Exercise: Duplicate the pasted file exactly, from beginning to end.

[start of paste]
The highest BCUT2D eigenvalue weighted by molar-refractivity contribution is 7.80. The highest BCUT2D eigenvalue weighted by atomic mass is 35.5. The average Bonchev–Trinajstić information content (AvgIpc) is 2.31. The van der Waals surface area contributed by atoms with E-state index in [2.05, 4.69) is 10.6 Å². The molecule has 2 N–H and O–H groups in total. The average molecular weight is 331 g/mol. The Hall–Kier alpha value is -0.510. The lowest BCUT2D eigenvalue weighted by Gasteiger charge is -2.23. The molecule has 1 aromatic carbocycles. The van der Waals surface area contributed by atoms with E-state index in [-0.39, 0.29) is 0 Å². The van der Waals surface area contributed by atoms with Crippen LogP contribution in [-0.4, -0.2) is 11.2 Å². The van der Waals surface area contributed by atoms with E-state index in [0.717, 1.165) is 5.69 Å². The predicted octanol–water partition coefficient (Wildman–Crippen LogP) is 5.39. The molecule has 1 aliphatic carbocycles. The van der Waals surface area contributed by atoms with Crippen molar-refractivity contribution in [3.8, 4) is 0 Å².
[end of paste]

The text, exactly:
The highest BCUT2D eigenvalue weighted by molar-refractivity contribution is 7.80. The highest BCUT2D eigenvalue weighted by atomic mass is 35.5. The average Bonchev–Trinajstić information content (AvgIpc) is 2.31. The van der Waals surface area contributed by atoms with E-state index in [2.05, 4.69) is 10.6 Å². The molecule has 2 N–H and O–H groups in total. The average molecular weight is 331 g/mol. The Hall–Kier alpha value is -0.510. The lowest BCUT2D eigenvalue weighted by Gasteiger charge is -2.23. The molecule has 1 aromatic carbocycles. The van der Waals surface area contributed by atoms with E-state index in [-0.39, 0.29) is 0 Å². The van der Waals surface area contributed by atoms with Crippen LogP contribution in [-0.4, -0.2) is 11.2 Å². The van der Waals surface area contributed by atoms with E-state index in [0.717, 1.165) is 5.69 Å². The predicted octanol–water partition coefficient (Wildman–Crippen LogP) is 5.39. The molecule has 1 aliphatic carbocycles. The van der Waals surface area contributed by atoms with Crippen molar-refractivity contribution in [3.8, 4) is 0 Å².